as "the centre of the animal man, where lies the line of demarcation which separates the mortal man from the immortal entity" Key to Theosophy, 91 but see paragraph 5 below.

Skt. Kama-rupa (Kama: desire).

These four together form the lower quaternary or the fourfold personality, the mortal man, conditioned by the previous life, but formed anew according to karmic law for each incarnation.

Clearly distinguished from the mortal quaternary is the immortal spiritual entity, the individuality, termed "the upper imperishable triad." Its three aspects are:

5 The principle of mind which links the higher with the lower, the individuality with the personality. It is taught that formed anew, manas, the mind-principle, is "dual in its functions." During life, it may "gravitate downward to kama-rupa," that is, it may become so identified with the lower or passional nature that it must finally disintegrate with it; or it may "gravitate upward" towards the spiritual consciousness, the true Ego (see below), and so win its immortality. Manas, the mental faculty, "makes of man an intelligent and moral being, and distinguishes him from the mere animal" Theosophical Glossary, Manas

Skt. manas (the mind, from a root meaning to think).

6-7. The Monad, the essential unit of active, universal life Which, together with manas, becomes the conscious reincarnating Ego, the spiritual entity overshadowing every personal man. The Monad is the combination of atma; pure spirit (ineffective by itself) and its vehicle buddhi, termed "the Spiritual Soul" As the Monad is one and indivisible, it is not an individual entity, it is the One Universal Life. Atma is regarded as "one with the Absolute, as its radiation." It can act in the lower planes only when in combination with its vehicle, buddhi, and can then only be regarded as a unit component of man's Ego when


in association with Manas, man's individual mind, i.e. Ego is Monad plus Manas.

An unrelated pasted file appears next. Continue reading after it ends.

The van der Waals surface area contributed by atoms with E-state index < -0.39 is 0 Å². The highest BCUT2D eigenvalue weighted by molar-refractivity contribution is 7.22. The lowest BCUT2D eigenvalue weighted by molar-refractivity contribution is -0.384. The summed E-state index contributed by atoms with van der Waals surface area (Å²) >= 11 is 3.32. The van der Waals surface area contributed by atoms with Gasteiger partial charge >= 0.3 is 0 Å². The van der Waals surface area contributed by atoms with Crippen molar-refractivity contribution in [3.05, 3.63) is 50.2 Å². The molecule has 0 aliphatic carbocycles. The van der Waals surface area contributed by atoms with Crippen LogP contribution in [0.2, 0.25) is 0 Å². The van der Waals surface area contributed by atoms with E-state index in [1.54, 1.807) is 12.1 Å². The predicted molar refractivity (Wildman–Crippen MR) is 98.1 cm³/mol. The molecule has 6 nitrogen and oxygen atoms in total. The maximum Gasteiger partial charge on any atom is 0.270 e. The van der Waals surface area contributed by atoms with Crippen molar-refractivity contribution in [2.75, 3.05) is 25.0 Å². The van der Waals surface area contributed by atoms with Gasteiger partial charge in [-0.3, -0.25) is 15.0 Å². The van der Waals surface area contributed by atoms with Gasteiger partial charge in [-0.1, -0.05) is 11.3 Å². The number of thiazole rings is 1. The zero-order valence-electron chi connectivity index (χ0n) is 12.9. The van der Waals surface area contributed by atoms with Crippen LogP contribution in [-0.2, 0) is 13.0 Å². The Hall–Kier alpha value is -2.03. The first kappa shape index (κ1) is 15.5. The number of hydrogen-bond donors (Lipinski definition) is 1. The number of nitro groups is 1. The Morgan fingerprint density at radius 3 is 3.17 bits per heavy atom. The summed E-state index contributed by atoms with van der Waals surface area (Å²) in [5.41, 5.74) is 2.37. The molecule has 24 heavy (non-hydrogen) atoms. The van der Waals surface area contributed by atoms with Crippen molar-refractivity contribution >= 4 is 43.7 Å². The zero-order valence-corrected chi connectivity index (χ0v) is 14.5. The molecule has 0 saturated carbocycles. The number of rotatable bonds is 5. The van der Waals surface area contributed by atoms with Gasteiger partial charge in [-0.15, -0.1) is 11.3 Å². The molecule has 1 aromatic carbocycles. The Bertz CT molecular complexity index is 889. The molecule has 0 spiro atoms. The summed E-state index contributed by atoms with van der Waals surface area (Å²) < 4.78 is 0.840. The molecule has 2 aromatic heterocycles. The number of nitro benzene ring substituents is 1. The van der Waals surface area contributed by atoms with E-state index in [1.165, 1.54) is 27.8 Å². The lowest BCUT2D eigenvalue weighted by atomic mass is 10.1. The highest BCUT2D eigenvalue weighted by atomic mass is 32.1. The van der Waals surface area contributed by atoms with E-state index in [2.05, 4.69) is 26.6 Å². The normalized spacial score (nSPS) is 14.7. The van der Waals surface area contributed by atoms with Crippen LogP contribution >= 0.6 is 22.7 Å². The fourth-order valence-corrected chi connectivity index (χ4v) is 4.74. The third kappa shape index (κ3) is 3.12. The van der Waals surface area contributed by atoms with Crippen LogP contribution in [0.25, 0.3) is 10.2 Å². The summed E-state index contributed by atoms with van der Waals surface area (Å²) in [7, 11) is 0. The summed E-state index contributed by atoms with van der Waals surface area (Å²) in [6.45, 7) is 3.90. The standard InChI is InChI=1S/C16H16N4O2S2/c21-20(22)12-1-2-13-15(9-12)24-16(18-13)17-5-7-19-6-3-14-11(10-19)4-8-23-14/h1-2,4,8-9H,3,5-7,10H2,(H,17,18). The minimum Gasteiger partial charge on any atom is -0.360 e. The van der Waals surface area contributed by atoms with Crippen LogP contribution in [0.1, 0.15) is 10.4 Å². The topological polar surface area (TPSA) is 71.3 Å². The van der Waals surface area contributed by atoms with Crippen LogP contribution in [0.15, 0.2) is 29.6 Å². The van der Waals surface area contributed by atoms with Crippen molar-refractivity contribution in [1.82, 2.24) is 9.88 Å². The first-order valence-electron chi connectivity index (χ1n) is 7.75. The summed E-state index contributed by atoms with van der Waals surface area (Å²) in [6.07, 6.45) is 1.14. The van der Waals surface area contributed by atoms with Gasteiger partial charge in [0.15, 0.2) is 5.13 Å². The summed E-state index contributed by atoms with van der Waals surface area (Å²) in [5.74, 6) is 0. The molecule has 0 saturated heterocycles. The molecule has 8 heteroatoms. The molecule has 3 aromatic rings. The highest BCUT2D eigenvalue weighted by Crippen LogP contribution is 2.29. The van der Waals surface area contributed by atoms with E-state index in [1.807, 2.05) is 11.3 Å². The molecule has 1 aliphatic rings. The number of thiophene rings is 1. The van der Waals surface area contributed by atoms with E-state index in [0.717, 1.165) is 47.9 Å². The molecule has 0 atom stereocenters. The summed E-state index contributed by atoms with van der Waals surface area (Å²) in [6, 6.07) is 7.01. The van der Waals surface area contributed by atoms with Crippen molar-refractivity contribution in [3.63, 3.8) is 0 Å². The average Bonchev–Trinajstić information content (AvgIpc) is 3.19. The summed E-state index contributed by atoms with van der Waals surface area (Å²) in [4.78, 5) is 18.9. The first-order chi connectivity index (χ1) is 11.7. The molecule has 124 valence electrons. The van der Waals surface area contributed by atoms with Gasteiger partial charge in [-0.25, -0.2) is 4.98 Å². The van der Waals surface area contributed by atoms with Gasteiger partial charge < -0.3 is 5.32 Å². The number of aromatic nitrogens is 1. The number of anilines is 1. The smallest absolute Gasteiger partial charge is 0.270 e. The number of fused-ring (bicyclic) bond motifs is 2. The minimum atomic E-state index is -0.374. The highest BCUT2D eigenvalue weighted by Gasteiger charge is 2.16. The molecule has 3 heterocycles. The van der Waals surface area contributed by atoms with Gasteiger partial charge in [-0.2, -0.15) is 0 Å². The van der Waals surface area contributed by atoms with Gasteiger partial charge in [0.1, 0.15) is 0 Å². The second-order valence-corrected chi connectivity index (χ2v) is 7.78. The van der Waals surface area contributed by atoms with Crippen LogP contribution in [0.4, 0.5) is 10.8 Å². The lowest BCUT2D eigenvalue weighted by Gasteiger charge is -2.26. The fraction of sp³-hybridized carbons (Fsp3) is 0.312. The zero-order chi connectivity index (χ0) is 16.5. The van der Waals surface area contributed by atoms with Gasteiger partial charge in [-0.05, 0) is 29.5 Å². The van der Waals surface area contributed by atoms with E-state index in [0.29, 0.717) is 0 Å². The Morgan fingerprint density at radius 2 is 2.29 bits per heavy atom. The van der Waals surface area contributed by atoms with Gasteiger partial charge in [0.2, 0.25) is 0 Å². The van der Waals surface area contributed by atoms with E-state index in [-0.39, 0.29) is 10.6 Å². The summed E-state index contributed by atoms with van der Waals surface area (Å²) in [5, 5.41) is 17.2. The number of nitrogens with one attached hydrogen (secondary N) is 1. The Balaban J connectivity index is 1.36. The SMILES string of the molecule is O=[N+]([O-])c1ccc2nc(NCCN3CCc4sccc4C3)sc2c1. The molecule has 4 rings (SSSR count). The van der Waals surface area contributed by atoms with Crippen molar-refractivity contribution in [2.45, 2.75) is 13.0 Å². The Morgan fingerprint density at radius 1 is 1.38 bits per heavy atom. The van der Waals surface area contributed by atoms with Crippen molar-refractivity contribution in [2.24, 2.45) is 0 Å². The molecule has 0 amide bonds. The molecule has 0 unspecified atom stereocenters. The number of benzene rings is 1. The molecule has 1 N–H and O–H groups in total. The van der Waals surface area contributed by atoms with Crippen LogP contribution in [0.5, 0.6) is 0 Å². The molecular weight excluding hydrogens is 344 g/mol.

In an attempt to clarify these difficult concepts Mme Blavatsky writes:

I Atma, the "Higher Self," is neither your Spirit nor mine, but like sunlight shines on all. It is the universally diffused "divine principle," and is inseparable from its one and absolute Meta-Spirit, as the sunbeam is inseparable from sunlight.

II Buddhi (the spiritual soul) is only its vehicle. Neither each separately, nor the two collectively, are of any more use to the body of man, than sunlight and its beams are for a mass of granite buried in the earth, unless the divine Duad is assimilated by, and reflected in, some consciousness .... This consciousness or mind is,

Ill. Manas ... It is, therefore, when inseparably united to the first two, called the SPIRITUAL EGO ... This is the real Individuality, or the divine man ... It is that Ego, that "Causal Body," which overshadows every personality Karma forces it to incarnate into Key to Theosophy, 135

Each of the seven principles in man, the microcosm, is related to corresponding principles in the macrocosm. In the case of the physical body, this is seen at once; its constituent materials are the materials of the world around us, the physical plane, the plane of objective materiality. Prana, the vital principle in man, is shared by all the kingdoms of Nature, for "Prana or Life permeates the whole being of the objective Universe. Key to Theosophy, 176 The subtle or ethereal counterpart of the physical body finds its correspondence in the invisible region that surrounds the globe and all objects in it, the Astral Light (see Chapter Il). Similarly, the energy that expresses itself in the instinctive life of the individual and in his desire-nature is drawn from an inner plane of subtle matter imperceptible to the physical senses. Further, Esoteric Science teaches that there is a Mind-principle in Nature; it is termed Mahat, Universal Mind, of which Manas,